Spaces: Fort Wayne Pride 2017

“it was empowering”

On July 22 I attended the Pride in Fort Wayne, Indiana representing TREES, Inc. I wore my uniform tee shirt with the name of the organization and rainbow everything else: including a headband, bracelets, necklaces, and a fanny pack. For extra effect, I fastened my “baby dyke” pin on my shirt just to make sure that my sexuality was clear.

I love Prides. I hope I’ve made that abundantly clear. And I especially loved this Pride because I was only hit on by ladies(!!!). It was amazing. For the first time, I felt totally free from the male gaze and so many societal gender and beauty expectations. It was incredible. For the first time, my abundance of rainbows at a Pride event (and possibly my new septum ring) actually stopped men from talking and flirting with me. I felt so affirmed and invincible.

That day, I put in a solid eight hours of set up, tabling, and take down. It was muggy and hot and miserable, but because I finally understood why it’s so important to be in spaces where your non-heteronormative identity is seen and respected, I was happier than I’d ever been. I felt officially visible and it was empowering. Even through the heat, I don’t think I ever stopped smiling.

Spaces: Being Queer in Nonqueer Spaces

“I’m not used to seeing queer people in spaces that aren’t specifically for us”

A few nights ago, at dinner, I was sitting with my friend’s mother at the bar of a restaurant waiting for our table to be ready. (This was a popular establishment and we had been given an hour wait time.) At some point as we chatted, the man seated next to me asked us if we would like his leftover chips and queso. Gesturing to himself and the person next to him, he said “we” didn’t double dip or do anything weird to it. I was hungry and I am a trustworthy person so I said yes and thanked him.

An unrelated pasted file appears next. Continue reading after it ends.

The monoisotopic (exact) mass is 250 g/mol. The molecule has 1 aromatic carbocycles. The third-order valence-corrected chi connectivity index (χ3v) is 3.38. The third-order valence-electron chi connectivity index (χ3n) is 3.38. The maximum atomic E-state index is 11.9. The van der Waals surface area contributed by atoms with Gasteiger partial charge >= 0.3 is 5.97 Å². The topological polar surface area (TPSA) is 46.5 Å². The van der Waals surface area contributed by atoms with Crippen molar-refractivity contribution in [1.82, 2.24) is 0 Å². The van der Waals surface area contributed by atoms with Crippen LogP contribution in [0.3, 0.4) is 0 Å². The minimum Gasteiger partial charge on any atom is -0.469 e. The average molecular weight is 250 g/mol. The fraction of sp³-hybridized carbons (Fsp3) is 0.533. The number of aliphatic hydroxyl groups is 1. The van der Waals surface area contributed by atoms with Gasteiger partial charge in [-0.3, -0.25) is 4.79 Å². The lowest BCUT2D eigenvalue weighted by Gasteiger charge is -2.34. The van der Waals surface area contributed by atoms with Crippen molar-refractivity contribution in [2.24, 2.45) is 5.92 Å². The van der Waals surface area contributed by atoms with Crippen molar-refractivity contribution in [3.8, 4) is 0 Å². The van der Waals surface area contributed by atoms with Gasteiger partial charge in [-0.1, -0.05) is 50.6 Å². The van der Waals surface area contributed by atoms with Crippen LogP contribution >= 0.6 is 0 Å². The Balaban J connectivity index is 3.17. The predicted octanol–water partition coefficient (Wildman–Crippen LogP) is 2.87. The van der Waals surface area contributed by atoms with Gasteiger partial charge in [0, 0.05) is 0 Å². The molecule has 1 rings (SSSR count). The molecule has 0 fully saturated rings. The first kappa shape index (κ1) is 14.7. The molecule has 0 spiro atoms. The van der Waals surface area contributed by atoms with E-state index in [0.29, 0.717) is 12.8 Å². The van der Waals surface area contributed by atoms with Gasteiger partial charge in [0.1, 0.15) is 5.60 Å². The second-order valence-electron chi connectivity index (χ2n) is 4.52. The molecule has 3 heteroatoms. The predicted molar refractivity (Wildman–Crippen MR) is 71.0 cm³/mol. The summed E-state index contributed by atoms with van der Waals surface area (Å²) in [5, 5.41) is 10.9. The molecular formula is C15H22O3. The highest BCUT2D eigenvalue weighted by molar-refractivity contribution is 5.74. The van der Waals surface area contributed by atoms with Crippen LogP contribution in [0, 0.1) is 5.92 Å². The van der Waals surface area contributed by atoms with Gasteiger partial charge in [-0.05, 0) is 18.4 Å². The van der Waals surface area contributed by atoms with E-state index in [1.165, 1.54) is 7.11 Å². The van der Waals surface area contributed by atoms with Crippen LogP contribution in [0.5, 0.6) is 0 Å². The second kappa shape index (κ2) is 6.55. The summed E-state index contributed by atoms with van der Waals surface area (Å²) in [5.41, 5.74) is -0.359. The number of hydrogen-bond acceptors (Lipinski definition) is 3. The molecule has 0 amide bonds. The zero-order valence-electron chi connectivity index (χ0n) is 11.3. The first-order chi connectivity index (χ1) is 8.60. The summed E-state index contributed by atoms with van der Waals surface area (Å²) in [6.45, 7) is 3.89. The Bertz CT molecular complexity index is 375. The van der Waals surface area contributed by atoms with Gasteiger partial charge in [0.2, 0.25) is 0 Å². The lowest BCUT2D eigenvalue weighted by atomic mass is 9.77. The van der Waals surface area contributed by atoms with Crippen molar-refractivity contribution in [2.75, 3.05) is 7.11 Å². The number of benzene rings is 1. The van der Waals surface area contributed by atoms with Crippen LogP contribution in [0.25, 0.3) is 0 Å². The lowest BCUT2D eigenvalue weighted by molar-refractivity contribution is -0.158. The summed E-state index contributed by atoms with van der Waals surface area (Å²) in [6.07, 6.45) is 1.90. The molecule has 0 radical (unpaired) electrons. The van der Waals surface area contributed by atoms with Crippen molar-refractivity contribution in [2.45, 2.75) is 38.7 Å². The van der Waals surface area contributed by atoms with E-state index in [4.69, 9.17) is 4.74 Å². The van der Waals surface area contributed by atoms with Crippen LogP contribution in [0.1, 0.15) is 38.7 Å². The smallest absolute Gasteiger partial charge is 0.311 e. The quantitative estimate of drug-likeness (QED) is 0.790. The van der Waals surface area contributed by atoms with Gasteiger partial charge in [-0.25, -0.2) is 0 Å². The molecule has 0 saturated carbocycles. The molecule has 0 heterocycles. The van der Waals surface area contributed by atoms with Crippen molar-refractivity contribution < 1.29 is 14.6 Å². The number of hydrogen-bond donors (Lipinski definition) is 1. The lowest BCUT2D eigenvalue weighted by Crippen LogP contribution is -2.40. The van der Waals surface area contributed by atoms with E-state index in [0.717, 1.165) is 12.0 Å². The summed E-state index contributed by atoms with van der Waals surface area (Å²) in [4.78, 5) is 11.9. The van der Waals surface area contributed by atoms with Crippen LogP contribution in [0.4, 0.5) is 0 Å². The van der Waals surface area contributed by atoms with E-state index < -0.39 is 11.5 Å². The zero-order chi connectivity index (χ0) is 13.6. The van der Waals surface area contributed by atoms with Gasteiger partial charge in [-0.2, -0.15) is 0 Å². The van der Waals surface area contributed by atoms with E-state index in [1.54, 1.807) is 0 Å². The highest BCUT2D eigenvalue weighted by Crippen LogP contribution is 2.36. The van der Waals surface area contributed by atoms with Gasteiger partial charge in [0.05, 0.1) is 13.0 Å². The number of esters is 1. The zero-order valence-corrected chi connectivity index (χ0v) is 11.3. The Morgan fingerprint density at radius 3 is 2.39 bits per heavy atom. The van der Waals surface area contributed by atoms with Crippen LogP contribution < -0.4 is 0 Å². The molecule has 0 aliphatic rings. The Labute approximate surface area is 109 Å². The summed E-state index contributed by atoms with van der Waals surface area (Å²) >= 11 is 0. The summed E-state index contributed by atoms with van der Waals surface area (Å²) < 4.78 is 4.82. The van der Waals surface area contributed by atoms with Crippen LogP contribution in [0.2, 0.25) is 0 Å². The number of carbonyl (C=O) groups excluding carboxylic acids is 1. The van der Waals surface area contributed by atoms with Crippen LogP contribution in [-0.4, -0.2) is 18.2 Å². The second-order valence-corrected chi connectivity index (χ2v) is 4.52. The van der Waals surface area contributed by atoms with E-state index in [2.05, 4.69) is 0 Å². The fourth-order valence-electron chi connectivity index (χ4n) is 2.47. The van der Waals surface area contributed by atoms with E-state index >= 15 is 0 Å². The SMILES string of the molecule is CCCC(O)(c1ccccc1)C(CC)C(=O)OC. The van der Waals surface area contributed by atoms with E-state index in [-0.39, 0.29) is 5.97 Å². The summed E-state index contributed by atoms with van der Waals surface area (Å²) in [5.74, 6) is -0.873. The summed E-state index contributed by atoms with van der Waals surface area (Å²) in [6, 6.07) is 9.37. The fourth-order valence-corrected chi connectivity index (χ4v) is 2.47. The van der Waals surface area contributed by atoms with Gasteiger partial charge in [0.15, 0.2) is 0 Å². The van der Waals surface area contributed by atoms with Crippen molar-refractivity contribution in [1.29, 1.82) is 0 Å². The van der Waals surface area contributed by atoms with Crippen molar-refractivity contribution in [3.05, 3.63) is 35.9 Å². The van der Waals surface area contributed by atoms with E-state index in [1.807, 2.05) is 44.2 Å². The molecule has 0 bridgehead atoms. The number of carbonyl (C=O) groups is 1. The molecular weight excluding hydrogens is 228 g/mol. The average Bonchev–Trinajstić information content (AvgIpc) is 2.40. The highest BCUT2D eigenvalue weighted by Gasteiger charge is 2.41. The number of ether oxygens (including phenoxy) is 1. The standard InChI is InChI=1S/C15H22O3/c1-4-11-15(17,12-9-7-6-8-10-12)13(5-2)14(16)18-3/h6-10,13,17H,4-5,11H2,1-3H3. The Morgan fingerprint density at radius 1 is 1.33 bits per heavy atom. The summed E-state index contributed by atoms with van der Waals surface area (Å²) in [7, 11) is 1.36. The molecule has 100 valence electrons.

He laughed and told me not to worry about him hitting on me or anything because he was gay. He leaned back and introduced me to his partner. I laughed and said I was gay too. We wished each other a happy belated Pride month and swapped a few stories. It was great.

I’m not used to seeing queer people in spaces that aren’t specifically for us. I’ve grown accustomed to seeing others at Prides because basically everyone is queer, but I still become giddy when I see two girls holding hands while walking on the quad at Notre Dame, a same-sex couple buying groceries, or even just when I see pride flags displayed. I am constantly (and pleasantly) surprised to see the normalization of the LGBTQ+ community. This visibility is a clear sign of our acceptance. It also causes us to be more accepted because the world becomes more used to it as a normalcy instead of a quirk. (#RepresentationIsImportant)